A good unit test looks at one unit of the code separately. A number of good unit tests passing really only proves that their corresponding units of code work as expected independently. It does not prove that they work correctly together, that they are configured correctly and that no external moving parts interfere with them. It does not prove that the application is bug free. There are infinitely more effective ways to ensure that, and they involve running the entire application, as in production, similarly to how it happens during manual testing. If the steps of that process are automated, it becomes integration testing, and that’s a whole different kettle of fish.
So while a combination of manual and integration testing is the way to go in terms of finding new and regression bugs, good unit testing’s purpose should be to help in designing robust components.
The one caveat to this is refactoring, by which we understand the process of making changes to a unit’s code without the intention of changing its behaviours. In this case, unit tests may identify unintended changes in the code’s behaviour, i.e. bugs.
A good unit test tests one unit of work, independently.
We’ve touched on this a few times already, but it’s such a vital characteristic of good unit testing, that it surely needs a dedicated section.
A unit test tests the smallest testable piece of functionality, in isolation. Changing other parts of the code should not affect a unit test written with a specific code unit in mind.
A good unit test doesn’t depend on other unit tests. The order of test execution should make no difference in terms of the passing or failing of your unit tests, and each unit test should ensure a return to clean state, by appropriately setting up and tearing down the data it needs and generates.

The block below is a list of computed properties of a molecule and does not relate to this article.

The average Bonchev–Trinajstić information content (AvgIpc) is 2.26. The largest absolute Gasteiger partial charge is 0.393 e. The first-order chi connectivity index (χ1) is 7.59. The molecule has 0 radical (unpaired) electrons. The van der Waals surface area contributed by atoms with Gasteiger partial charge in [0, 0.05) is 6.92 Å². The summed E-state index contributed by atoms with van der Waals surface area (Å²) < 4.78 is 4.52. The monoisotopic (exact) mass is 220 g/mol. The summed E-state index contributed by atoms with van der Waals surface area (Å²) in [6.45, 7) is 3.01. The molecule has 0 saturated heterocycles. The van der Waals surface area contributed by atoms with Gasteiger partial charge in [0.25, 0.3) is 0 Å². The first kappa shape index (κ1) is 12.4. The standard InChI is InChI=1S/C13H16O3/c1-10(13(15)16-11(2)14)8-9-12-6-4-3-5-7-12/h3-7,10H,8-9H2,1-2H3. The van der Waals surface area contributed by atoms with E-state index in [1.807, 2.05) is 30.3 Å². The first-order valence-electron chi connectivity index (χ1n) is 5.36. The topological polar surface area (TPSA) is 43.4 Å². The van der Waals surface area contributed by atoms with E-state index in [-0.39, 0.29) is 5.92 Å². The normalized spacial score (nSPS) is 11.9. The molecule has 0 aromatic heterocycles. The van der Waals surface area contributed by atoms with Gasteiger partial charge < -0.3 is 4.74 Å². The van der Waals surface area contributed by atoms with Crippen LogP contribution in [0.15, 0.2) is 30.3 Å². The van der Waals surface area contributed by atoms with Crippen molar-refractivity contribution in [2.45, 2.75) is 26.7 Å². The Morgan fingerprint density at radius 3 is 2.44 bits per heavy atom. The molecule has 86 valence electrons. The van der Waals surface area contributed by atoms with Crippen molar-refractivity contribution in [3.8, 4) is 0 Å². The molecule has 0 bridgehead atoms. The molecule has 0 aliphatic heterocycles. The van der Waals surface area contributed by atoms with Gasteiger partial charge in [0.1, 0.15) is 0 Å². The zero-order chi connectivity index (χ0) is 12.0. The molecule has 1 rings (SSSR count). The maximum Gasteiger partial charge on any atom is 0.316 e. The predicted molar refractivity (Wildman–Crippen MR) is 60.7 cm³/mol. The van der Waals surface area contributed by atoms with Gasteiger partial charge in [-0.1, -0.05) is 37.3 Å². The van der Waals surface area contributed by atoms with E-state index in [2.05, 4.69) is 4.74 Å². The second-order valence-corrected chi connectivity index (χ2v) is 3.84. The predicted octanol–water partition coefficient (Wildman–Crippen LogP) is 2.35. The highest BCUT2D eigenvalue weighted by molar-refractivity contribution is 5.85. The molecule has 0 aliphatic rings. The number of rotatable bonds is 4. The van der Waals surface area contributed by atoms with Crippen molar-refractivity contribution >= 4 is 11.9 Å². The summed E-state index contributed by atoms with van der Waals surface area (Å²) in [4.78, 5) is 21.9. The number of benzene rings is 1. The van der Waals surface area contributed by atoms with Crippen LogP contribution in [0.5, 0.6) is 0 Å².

A good unit test doesn’t depend on the environment. The aim is to be able to run unit tests as frequently and easily as needed. Which means that one should make sure that they don’t need a specific environment, and don’t rely on various machine settings.
A good unit test doesn’t depend on external data. Just as unit tests should not depent on the environment, they should not depend on any form of external data. They should not atempt to access databases or external files, and should therefore be entirely portable.
A good unit test doesn’t have side effects. On the other side of the spectrum, unit tests should not update database records, or send emails to all your customers. Side effects are sometimes dramatic and irreversable, and always, not testable.
A good unit test is easy.
Good unit tests are small and intuitive, therefore the amount of effort spent in writing and understanding them should be minimal.
The intention of unit tests should be easily apparent, and they should serve as a valuable form of documentation. They should be concised and consistent, and follow predefined, clear naming and coding conventions.
A good unit test is good code.
During the lifetime of a project, there will be just as much test code as production code, if not more. It will be read, time and time again, by yourself and many other developers. And so it should be good code, treated as if it were production code. It should follow good design standards, consistent and thorough naming, so that it’s as flexible and easy to work with as possible.
A good unit test is automated, repeatable, and fast.
Invokind and checking the results of a unit test should be automated, fast, and run repeatedly as part of your build, producing the same results every time.
A good unit test adds value.
And we’re coming full circle to what we said at the beginning of this post. One shouldn’t write unit tests just for the sake of writing unit tests. Good unit tests and good coding go hand in hand. They offer clarity, inspire confidence, save time, make changes less daunting, and document the codebase. They give us a new lens through which to look at code design, leading to more flexibility and mantainability.